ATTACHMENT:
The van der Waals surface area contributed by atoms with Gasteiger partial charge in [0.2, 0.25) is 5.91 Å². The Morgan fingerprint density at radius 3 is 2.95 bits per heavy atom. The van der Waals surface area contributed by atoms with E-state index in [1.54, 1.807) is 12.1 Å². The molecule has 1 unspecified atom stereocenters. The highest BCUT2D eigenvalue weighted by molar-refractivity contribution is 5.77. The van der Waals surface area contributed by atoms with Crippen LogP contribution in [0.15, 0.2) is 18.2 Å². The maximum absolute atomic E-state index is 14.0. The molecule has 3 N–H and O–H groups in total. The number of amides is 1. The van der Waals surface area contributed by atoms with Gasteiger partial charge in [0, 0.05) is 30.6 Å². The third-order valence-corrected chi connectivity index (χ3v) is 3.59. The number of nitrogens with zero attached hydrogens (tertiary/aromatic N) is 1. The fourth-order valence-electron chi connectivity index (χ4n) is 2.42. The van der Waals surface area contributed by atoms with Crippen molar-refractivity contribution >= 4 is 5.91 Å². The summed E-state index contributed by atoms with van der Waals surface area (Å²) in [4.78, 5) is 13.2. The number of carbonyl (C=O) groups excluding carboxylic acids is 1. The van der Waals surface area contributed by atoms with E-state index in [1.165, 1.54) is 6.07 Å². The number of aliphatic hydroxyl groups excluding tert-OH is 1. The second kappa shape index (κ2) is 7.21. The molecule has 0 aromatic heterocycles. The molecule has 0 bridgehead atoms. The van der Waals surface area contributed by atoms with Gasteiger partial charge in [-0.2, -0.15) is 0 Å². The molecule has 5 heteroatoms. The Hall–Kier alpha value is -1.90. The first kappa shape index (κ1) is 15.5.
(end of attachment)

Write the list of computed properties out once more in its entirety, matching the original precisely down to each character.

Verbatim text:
The van der Waals surface area contributed by atoms with Gasteiger partial charge in [0.2, 0.25) is 5.91 Å². The Morgan fingerprint density at radius 3 is 2.95 bits per heavy atom. The van der Waals surface area contributed by atoms with E-state index in [1.54, 1.807) is 12.1 Å². The molecule has 1 unspecified atom stereocenters. The highest BCUT2D eigenvalue weighted by molar-refractivity contribution is 5.77. The van der Waals surface area contributed by atoms with Crippen LogP contribution in [0.15, 0.2) is 18.2 Å². The maximum absolute atomic E-state index is 14.0. The molecule has 3 N–H and O–H groups in total. The number of amides is 1. The van der Waals surface area contributed by atoms with Gasteiger partial charge in [0, 0.05) is 30.6 Å². The third-order valence-corrected chi connectivity index (χ3v) is 3.59. The number of nitrogens with zero attached hydrogens (tertiary/aromatic N) is 1. The fourth-order valence-electron chi connectivity index (χ4n) is 2.42. The van der Waals surface area contributed by atoms with Crippen molar-refractivity contribution >= 4 is 5.91 Å². The summed E-state index contributed by atoms with van der Waals surface area (Å²) in [4.78, 5) is 13.2. The number of carbonyl (C=O) groups excluding carboxylic acids is 1. The van der Waals surface area contributed by atoms with E-state index in [1.165, 1.54) is 6.07 Å². The number of aliphatic hydroxyl groups excluding tert-OH is 1. The second kappa shape index (κ2) is 7.21. The molecule has 0 aromatic heterocycles. The molecule has 0 bridgehead atoms. The van der Waals surface area contributed by atoms with Gasteiger partial charge in [-0.2, -0.15) is 0 Å². The molecule has 5 heteroatoms. The Hall–Kier alpha value is -1.90. The first kappa shape index (κ1) is 15.5.